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Mike Dixon sees Birmingham Royal Ballet return to the stage with a world premiere and two company premieres
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A world premiere and two company premieres on a single programme represents the ambitious and courageous approach we have come to expect of Carlos Acosta with his own itinerant companies. Under the duress of the current situation the artistic choices are dominated by practical rehearsal constraints, and overall this programme was not a choreographic feast but offered many opportunities to the dancers of Birmingham Royal Ballet to shine. Our Waltzes by Vicente Nebrada is in the style of Jerome Robbins’ Dances at a Gathering, but minus the rich movement invention and subcutaneous narratives of the latter. With music by no less than seven Latin composers played adroitly by pianist Jonathan Higgins, five couples waltz and interact, change partners or dance as an ensemble. The Red Couple of Momoko Hirata and César Morales is a special partnership honed over the years: she has fluid lyricism; his partnering is exemplary and attentive; together, they create quiet sonnets of beauty. Yaoqian Shang and Mathias Dingman are a joyful Pink Couple, Dingman in particular bringing a positive energy to everything he does. Samara Downs has a dramatic presence and intelligent face that hints at something deeper in the proceedings, and she is paired with the fine Tyrone Singleton.
Liebestod by Valery Panov to the familiar Wagner music from Tristan and Isolde (minus voice) is a solo of pure theatrical hokum that is transmuted into shimmering gold by Brandon Lawrence. Initially lying in the foetal position, wearing skin-coloured trunks to create the effect of nudity, he stretches tentatively, shields his face against the light, rises to his feet to explore his new world and then explodes into glorious activity before returning to the original pose on the floor. It is the Circle of Life expressed in the simplest of terms, but Lawrence gives the ballet emotional integrity and an epic quality.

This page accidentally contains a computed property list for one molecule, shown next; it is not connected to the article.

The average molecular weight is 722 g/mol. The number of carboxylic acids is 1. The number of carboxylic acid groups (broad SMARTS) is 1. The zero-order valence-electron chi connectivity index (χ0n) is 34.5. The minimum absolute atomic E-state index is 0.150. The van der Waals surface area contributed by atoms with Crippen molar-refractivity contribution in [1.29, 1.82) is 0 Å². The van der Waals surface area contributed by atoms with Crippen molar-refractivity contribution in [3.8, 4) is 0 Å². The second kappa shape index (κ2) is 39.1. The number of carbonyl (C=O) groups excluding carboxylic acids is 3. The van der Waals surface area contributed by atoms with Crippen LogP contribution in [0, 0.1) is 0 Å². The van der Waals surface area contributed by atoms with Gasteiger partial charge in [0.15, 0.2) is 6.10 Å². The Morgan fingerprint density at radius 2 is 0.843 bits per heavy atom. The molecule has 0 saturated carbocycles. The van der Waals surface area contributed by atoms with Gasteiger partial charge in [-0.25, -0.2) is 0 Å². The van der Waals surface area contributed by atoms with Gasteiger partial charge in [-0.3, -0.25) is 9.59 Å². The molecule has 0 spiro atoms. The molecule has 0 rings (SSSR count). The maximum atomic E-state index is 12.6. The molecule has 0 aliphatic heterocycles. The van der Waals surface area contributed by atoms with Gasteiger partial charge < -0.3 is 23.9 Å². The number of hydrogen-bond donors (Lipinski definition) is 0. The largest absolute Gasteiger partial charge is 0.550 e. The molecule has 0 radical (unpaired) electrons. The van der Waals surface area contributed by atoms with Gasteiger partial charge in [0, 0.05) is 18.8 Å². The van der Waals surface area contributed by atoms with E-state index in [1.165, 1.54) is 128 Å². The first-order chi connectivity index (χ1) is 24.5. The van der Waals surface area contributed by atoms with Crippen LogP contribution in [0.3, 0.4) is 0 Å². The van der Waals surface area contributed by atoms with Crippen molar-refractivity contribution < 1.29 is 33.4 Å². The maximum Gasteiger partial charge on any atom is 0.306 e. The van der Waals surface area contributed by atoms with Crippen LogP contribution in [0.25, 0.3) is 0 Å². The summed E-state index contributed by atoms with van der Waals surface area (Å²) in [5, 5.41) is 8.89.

As he stands centre stage with arms outstretched, his flawless muscularity resembles the ideal of Leonardo’s Vitruvian Man. In the manège of coupé jetés he unleashes one of the best jumps on the planet: arrow-straight, perfectly shaped and executed effortlessly. The audience cheers tell their own story.
Lazuli Sky by Will Tuckett is danced to the music of Shaker Loops by John Adams, featuring plangent strings and an almost hypnotic aural landscape that features undulating hills rather than mountains and valleys. As a consequence, Tuckett’s choreography is constrained somewhat by the lack of musical peaks. The cast of 12 initially stand in diagonal configurations on a stage featuring squares of light. A sequence of projections by Nina Dunn, of skies, minerals and geometric shapes, adds visual diversity to the changing moods. The highly atmospheric but subfusc lighting is by Peter Teigen and the imaginative costumes are by Samuel Wyer. Dressed in shorts and loose tops, the cast engage and interact before an interesting adage section for three couples emerges. Five figures emerge from the wings clad in open-fronted, stiff, fan-like white skirts which are manipulated to form parabolas or cone shapes. Recent recruit Ryan Felix dominates this section with his powerfully intense stage presence. Yu Kurihara and Tom Rogers form the important central pas de deux around which everything revolves, and they dance with great focus and lyricism. Damen Axtens and Gus Payne are paired to dance identical brisk virtuoso steps at opposite sides of the stage. Laura Day, Karla Doorbar, Haoliang Feng, Kit Holder, Emma Price, Eilis Small and Yuki Sugiura also do Tuckett proud in a philosophically reflective ballet for difficult times predicated on the intense blue of the mineral lapis lazuli.